This spring, Tacoma is playing on a level with Washington, D.C., and New York – at least in the art world.
The ground-breaking show “Hide/Seek,” which examines 120 years of American portraiture through a lesbian-gay-bisexual-transgender lens, opened Saturday night at the Tacoma Art Museum, the show’s only West Coast venue after mountings at the National Portrait Gallery and the Brooklyn Museum of Art last year.
The show, which will run through June 12, represents an artistic coup for the museum.
“We’re extremely proud to bring this to our community,” said TAM director Stephanie Stebich. “It talks about the best of what we can do in our museum and our community.”
But the show’s controversial nature also has been in the spotlight since one work was protested and removed during its display in Washington, D.C. It has helped put art at the front of the current political gay rights agenda – and alienated some of the community.
“Hide/Seek: Difference and Desire in American Portraiture” was organized and first mounted in October 2010 at the National Portrait Gallery, which is part of the Smithsonian Institution.
Ranging from 1890s figurative painting through modernist photography, abstract art, pop art and multimedia installations to contemporary work, the show examines portraits by and of many of America’s best artists in light of their, or their subjects’, gay, lesbian or other identity.
Artists include Thomas Eakins, Grant Wood, Georgia O’Keeffe, Jasper Johns, Robert Rauschenberg, Andy Warhol, Annie Leibovitz, Keith Haring and Nan Goldin. Themes cover repression, persecution, liberation, the AIDS crisis and contemporary LGBT identity.
“It is way past time for mainstream art history to acknowledge the shaping role of sexual difference in modern art,” New York Times critic Holland Cotter said in a December 2010 review. “And ‘Hide/Seek,’ with its many strengths, begins to do so in a persuasively accessible way.”
A month into the “Hide/Seek” exhibition, the National Portrait Gallery received protests and threats of withdrawn funding from conservative politicians and prominent Catholics about one particular work: the video “Fire in My Belly” by the late David Wojnarowicz (pronounced voy-nah-ROH-vitch).
The video – which is being shown at TAM – features rapid cuts between images of death, societal destruction, oppression and religious symbolism, such as ants crawling over a crucifix.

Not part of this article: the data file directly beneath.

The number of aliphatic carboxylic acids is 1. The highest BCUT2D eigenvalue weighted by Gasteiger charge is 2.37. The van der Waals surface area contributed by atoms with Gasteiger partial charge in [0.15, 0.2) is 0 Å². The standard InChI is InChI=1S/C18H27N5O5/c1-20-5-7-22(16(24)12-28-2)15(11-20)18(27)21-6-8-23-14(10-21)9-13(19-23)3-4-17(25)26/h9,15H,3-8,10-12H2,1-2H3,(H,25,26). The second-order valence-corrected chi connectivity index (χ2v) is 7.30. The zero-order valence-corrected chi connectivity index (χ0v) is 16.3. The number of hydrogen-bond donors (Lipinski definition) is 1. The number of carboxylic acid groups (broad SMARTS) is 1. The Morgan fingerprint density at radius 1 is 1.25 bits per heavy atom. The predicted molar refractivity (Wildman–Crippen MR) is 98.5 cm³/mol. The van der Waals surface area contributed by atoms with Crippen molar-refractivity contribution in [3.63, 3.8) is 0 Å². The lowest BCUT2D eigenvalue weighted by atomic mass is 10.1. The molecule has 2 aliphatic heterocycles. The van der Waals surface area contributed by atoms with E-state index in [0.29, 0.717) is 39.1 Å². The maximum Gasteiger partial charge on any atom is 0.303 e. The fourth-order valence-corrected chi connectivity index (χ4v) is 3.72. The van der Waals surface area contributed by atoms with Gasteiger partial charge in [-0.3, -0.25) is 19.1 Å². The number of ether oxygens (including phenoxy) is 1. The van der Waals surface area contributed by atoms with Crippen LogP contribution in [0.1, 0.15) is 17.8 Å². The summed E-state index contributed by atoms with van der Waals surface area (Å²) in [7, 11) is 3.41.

“Wojnarowicz was using crucifixion imagery in the way it had traditionally been used, as a metaphor to articulate human suffering,” TAM stated in an information leaflet about the show.
The Catholic League didn’t interpret it that way.
“We call it hate speech,” said President Bill Donohue in a release in November 2010, adding that, despite an exhibit plaque committing to include all Americans in “equality, inclusion and social dignity,” that “somehow Christians didn’t make the cut.”
Soon after, Smithsonian secretary Wayne Clough pulled the video.
The censorship drew counterprotests by art supporters in New York, and museums around the country showed their support by screening the video. As a result, “Hide/Seek” was remounted in 2011 at the Brooklyn Museum of Art in complete form.
Both museums saw the numbers of visitors increase during the show’s run.
“Hide/Seek” was never intended to travel, but thanks to TAM’s connections and hustling, it has – to Tacoma.
Rock Hushka, TAM’s senior curator, was present at the show’s initial opening in Washington and had been working closely with its co-curator, Jonathan Katz, on “Art AIDS America,” a major survey that will be shown at TAM in 2014.
At the same time Stebich, who knew the Brooklyn museum’s director professionally, called to ask if the show could be recomposed in Tacoma.
“We were the first museum to express interest,” she said.
After lengthy discussions, the TAM board also got behind the project, which included the Wojnarowicz video.
“To a one (the board) was very enthusiastic,” said Stebich, adding, “I had to prepare them on what had happened, and on LGBT community sensitivity.”
“We’re very excited about this opportunity,” said Kathy McGoldrick, board president. “We decided it was an important show, and an amazing thing for Tacoma.”
One year and many phone calls later, “Hide/Seek” opened in Tacoma with a party that attracted more than 650 RSVPs. With 95 of the original 105 works, and the rest as reproductions and substitutes, it represents the full spectrum of modern American work with most major artists.
It is also, organizers say, the first such museum show ever to look at American art history through the LGBT lens.
“All of these works represent the forefront of American modernism – (these artists) changed American art over and over,” Hushka said. “Part of that is how they dealt with desire and sexuality, signifying big changes in American culture. This is some of the best American art ever.”
MONEY, TOURISTS, PROTESTS
Such a show, supporters say, will draw more than just the LGBT community to the museum.